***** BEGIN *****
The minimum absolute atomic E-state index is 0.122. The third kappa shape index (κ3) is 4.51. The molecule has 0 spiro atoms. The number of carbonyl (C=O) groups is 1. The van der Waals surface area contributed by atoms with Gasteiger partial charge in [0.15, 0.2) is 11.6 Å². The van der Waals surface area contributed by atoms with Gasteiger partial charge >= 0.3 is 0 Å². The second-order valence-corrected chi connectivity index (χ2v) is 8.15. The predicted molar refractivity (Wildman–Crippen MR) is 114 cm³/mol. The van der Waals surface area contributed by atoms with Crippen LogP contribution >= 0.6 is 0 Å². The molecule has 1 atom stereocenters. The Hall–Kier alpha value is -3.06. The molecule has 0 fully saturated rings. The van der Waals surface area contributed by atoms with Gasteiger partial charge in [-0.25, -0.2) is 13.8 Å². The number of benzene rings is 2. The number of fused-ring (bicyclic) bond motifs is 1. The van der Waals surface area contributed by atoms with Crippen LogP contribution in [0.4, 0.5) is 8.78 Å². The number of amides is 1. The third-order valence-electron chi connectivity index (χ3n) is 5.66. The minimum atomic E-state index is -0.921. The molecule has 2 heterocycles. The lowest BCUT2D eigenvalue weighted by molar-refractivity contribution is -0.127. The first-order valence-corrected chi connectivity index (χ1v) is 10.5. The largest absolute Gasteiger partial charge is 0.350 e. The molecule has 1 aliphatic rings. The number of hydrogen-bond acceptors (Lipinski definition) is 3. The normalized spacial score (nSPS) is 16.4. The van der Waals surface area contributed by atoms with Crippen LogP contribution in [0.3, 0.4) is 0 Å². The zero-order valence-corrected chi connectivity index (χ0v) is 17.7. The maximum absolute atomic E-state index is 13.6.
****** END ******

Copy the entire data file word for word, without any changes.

The minimum absolute atomic E-state index is 0.122. The third kappa shape index (κ3) is 4.51. The molecule has 0 spiro atoms. The number of carbonyl (C=O) groups is 1. The van der Waals surface area contributed by atoms with Gasteiger partial charge in [0.15, 0.2) is 11.6 Å². The van der Waals surface area contributed by atoms with Gasteiger partial charge >= 0.3 is 0 Å². The second-order valence-corrected chi connectivity index (χ2v) is 8.15. The predicted molar refractivity (Wildman–Crippen MR) is 114 cm³/mol. The van der Waals surface area contributed by atoms with Crippen LogP contribution >= 0.6 is 0 Å². The molecule has 1 atom stereocenters. The Hall–Kier alpha value is -3.06. The molecule has 0 fully saturated rings. The van der Waals surface area contributed by atoms with Gasteiger partial charge in [-0.25, -0.2) is 13.8 Å². The number of benzene rings is 2. The number of fused-ring (bicyclic) bond motifs is 1. The van der Waals surface area contributed by atoms with Crippen LogP contribution in [0.4, 0.5) is 8.78 Å². The number of amides is 1. The third-order valence-electron chi connectivity index (χ3n) is 5.66. The minimum atomic E-state index is -0.921. The molecule has 2 heterocycles. The lowest BCUT2D eigenvalue weighted by molar-refractivity contribution is -0.127. The first-order valence-corrected chi connectivity index (χ1v) is 10.5. The largest absolute Gasteiger partial charge is 0.350 e. The molecule has 1 aliphatic rings. The number of hydrogen-bond acceptors (Lipinski definition) is 3. The normalized spacial score (nSPS) is 16.4. The van der Waals surface area contributed by atoms with Crippen LogP contribution in [0.3, 0.4) is 0 Å². The zero-order valence-corrected chi connectivity index (χ0v) is 17.7. The maximum absolute atomic E-state index is 13.6.